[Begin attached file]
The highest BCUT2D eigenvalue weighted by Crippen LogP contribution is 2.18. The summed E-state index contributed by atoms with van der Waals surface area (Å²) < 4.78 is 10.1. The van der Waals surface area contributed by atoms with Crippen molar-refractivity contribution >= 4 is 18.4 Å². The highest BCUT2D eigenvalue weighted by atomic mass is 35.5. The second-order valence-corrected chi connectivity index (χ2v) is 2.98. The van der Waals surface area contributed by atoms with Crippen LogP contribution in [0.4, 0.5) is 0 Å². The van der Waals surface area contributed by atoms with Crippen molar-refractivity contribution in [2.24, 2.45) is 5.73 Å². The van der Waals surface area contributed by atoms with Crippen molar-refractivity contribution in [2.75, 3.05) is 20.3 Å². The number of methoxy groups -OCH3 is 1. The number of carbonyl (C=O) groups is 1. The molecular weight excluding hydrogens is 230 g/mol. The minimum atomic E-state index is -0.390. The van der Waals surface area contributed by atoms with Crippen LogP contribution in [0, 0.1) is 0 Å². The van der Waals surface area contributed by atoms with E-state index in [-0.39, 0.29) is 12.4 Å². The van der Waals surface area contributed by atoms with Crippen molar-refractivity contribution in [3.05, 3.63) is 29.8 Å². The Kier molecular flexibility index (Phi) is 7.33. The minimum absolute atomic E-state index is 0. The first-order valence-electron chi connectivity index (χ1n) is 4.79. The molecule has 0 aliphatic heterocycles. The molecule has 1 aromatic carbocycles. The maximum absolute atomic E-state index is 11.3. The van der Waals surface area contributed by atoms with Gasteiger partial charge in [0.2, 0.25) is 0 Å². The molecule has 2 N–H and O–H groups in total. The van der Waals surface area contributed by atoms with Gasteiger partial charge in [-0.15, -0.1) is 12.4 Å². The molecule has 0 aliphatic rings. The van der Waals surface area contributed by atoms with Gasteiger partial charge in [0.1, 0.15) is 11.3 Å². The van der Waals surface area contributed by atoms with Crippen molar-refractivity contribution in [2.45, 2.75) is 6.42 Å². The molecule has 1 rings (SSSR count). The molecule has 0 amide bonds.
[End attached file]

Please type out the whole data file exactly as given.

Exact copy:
The highest BCUT2D eigenvalue weighted by Crippen LogP contribution is 2.18. The summed E-state index contributed by atoms with van der Waals surface area (Å²) < 4.78 is 10.1. The van der Waals surface area contributed by atoms with Crippen molar-refractivity contribution >= 4 is 18.4 Å². The highest BCUT2D eigenvalue weighted by atomic mass is 35.5. The second-order valence-corrected chi connectivity index (χ2v) is 2.98. The van der Waals surface area contributed by atoms with Crippen LogP contribution in [0.4, 0.5) is 0 Å². The van der Waals surface area contributed by atoms with Crippen molar-refractivity contribution in [2.24, 2.45) is 5.73 Å². The van der Waals surface area contributed by atoms with Crippen molar-refractivity contribution in [2.75, 3.05) is 20.3 Å². The number of methoxy groups -OCH3 is 1. The number of carbonyl (C=O) groups is 1. The molecular weight excluding hydrogens is 230 g/mol. The minimum atomic E-state index is -0.390. The van der Waals surface area contributed by atoms with Crippen LogP contribution in [0, 0.1) is 0 Å². The van der Waals surface area contributed by atoms with E-state index in [-0.39, 0.29) is 12.4 Å². The van der Waals surface area contributed by atoms with Crippen molar-refractivity contribution in [3.05, 3.63) is 29.8 Å². The Kier molecular flexibility index (Phi) is 7.33. The minimum absolute atomic E-state index is 0. The first-order valence-electron chi connectivity index (χ1n) is 4.79. The molecule has 0 aliphatic heterocycles. The molecule has 1 aromatic carbocycles. The maximum absolute atomic E-state index is 11.3. The van der Waals surface area contributed by atoms with Gasteiger partial charge in [0.2, 0.25) is 0 Å². The molecule has 2 N–H and O–H groups in total. The van der Waals surface area contributed by atoms with Gasteiger partial charge in [-0.15, -0.1) is 12.4 Å². The molecule has 0 aliphatic rings. The van der Waals surface area contributed by atoms with Gasteiger partial charge in [0.1, 0.15) is 11.3 Å². The van der Waals surface area contributed by atoms with Crippen molar-refractivity contribution in [2.45, 2.75) is 6.42 Å². The molecule has 1 rings (SSSR count). The molecule has 0 amide bonds.